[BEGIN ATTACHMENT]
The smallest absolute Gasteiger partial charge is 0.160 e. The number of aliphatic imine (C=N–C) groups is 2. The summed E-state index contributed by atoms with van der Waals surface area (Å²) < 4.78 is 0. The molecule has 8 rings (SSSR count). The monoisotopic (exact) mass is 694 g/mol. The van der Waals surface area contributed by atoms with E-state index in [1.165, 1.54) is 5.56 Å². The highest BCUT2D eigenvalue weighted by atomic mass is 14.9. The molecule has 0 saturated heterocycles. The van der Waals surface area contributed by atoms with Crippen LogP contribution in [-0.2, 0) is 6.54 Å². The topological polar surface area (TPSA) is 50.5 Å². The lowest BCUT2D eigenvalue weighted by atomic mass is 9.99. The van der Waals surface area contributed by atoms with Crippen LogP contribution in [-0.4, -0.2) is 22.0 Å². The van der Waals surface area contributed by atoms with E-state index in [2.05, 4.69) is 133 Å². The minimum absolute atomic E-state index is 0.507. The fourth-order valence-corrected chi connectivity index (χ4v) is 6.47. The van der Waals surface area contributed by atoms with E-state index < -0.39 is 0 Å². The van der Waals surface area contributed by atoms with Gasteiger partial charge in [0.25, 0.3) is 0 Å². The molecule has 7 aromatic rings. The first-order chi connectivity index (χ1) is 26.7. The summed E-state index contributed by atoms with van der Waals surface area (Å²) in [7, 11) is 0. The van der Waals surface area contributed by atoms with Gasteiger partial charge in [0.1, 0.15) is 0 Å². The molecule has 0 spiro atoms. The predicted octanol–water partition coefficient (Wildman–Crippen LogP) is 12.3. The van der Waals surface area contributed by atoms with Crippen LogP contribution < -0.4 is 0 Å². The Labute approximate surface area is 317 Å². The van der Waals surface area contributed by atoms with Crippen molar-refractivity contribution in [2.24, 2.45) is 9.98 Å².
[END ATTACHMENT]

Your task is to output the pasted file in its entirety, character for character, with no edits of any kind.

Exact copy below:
The smallest absolute Gasteiger partial charge is 0.160 e. The number of aliphatic imine (C=N–C) groups is 2. The summed E-state index contributed by atoms with van der Waals surface area (Å²) < 4.78 is 0. The molecule has 8 rings (SSSR count). The monoisotopic (exact) mass is 694 g/mol. The van der Waals surface area contributed by atoms with E-state index in [1.165, 1.54) is 5.56 Å². The highest BCUT2D eigenvalue weighted by atomic mass is 14.9. The molecule has 0 saturated heterocycles. The van der Waals surface area contributed by atoms with Crippen LogP contribution in [-0.2, 0) is 6.54 Å². The topological polar surface area (TPSA) is 50.5 Å². The lowest BCUT2D eigenvalue weighted by atomic mass is 9.99. The van der Waals surface area contributed by atoms with Crippen LogP contribution in [-0.4, -0.2) is 22.0 Å². The van der Waals surface area contributed by atoms with E-state index in [2.05, 4.69) is 133 Å². The minimum absolute atomic E-state index is 0.507. The fourth-order valence-corrected chi connectivity index (χ4v) is 6.47. The van der Waals surface area contributed by atoms with E-state index < -0.39 is 0 Å². The van der Waals surface area contributed by atoms with Gasteiger partial charge in [0.25, 0.3) is 0 Å². The molecule has 7 aromatic rings. The first-order chi connectivity index (χ1) is 26.7. The summed E-state index contributed by atoms with van der Waals surface area (Å²) in [7, 11) is 0. The van der Waals surface area contributed by atoms with Gasteiger partial charge in [0.1, 0.15) is 0 Å². The molecule has 0 spiro atoms. The predicted octanol–water partition coefficient (Wildman–Crippen LogP) is 12.3. The van der Waals surface area contributed by atoms with Crippen LogP contribution < -0.4 is 0 Å². The Labute approximate surface area is 317 Å². The van der Waals surface area contributed by atoms with Crippen molar-refractivity contribution in [2.24, 2.45) is 9.98 Å².